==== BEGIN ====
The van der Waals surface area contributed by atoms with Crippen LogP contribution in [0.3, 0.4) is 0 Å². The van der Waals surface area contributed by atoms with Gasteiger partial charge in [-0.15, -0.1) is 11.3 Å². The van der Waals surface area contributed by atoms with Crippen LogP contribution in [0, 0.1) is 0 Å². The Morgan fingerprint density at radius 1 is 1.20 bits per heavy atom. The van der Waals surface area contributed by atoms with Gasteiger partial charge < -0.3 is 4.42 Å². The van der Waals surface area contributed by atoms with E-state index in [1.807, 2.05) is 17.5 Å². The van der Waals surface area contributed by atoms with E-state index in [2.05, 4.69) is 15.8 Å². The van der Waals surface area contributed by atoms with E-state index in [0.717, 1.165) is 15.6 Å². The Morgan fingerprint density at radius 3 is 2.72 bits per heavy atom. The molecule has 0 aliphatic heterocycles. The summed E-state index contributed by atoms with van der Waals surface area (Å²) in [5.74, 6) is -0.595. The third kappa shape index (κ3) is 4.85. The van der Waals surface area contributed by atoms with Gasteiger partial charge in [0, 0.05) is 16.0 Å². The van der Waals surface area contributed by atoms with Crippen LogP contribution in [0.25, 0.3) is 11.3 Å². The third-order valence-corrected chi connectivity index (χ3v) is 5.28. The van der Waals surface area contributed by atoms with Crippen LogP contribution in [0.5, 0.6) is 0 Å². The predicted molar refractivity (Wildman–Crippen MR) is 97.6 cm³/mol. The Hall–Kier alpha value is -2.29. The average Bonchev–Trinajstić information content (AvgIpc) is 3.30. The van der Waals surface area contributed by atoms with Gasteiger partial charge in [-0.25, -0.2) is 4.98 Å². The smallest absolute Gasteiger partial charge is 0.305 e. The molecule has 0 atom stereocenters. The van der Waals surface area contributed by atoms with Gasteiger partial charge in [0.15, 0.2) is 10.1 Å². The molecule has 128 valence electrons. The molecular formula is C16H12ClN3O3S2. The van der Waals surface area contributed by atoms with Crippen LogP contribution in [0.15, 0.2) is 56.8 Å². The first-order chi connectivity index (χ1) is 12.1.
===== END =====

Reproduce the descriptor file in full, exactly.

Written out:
The van der Waals surface area contributed by atoms with Crippen LogP contribution in [0.3, 0.4) is 0 Å². The van der Waals surface area contributed by atoms with Gasteiger partial charge in [-0.15, -0.1) is 11.3 Å². The van der Waals surface area contributed by atoms with Crippen LogP contribution in [0, 0.1) is 0 Å². The Morgan fingerprint density at radius 1 is 1.20 bits per heavy atom. The van der Waals surface area contributed by atoms with Gasteiger partial charge < -0.3 is 4.42 Å². The van der Waals surface area contributed by atoms with E-state index in [1.807, 2.05) is 17.5 Å². The van der Waals surface area contributed by atoms with E-state index in [2.05, 4.69) is 15.8 Å². The van der Waals surface area contributed by atoms with E-state index in [0.717, 1.165) is 15.6 Å². The Morgan fingerprint density at radius 3 is 2.72 bits per heavy atom. The molecule has 0 aliphatic heterocycles. The summed E-state index contributed by atoms with van der Waals surface area (Å²) in [5.74, 6) is -0.595. The third kappa shape index (κ3) is 4.85. The van der Waals surface area contributed by atoms with Gasteiger partial charge in [0, 0.05) is 16.0 Å². The van der Waals surface area contributed by atoms with Crippen LogP contribution in [0.25, 0.3) is 11.3 Å². The third-order valence-corrected chi connectivity index (χ3v) is 5.28. The van der Waals surface area contributed by atoms with Crippen LogP contribution in [0.5, 0.6) is 0 Å². The predicted molar refractivity (Wildman–Crippen MR) is 97.6 cm³/mol. The Hall–Kier alpha value is -2.29. The average Bonchev–Trinajstić information content (AvgIpc) is 3.30. The van der Waals surface area contributed by atoms with Gasteiger partial charge in [-0.25, -0.2) is 4.98 Å². The smallest absolute Gasteiger partial charge is 0.305 e. The molecule has 0 atom stereocenters. The van der Waals surface area contributed by atoms with Gasteiger partial charge in [0.15, 0.2) is 10.1 Å². The molecule has 128 valence electrons. The molecular formula is C16H12ClN3O3S2. The van der Waals surface area contributed by atoms with Crippen LogP contribution in [0.15, 0.2) is 56.8 Å². The first-order chi connectivity index (χ1) is 12.1.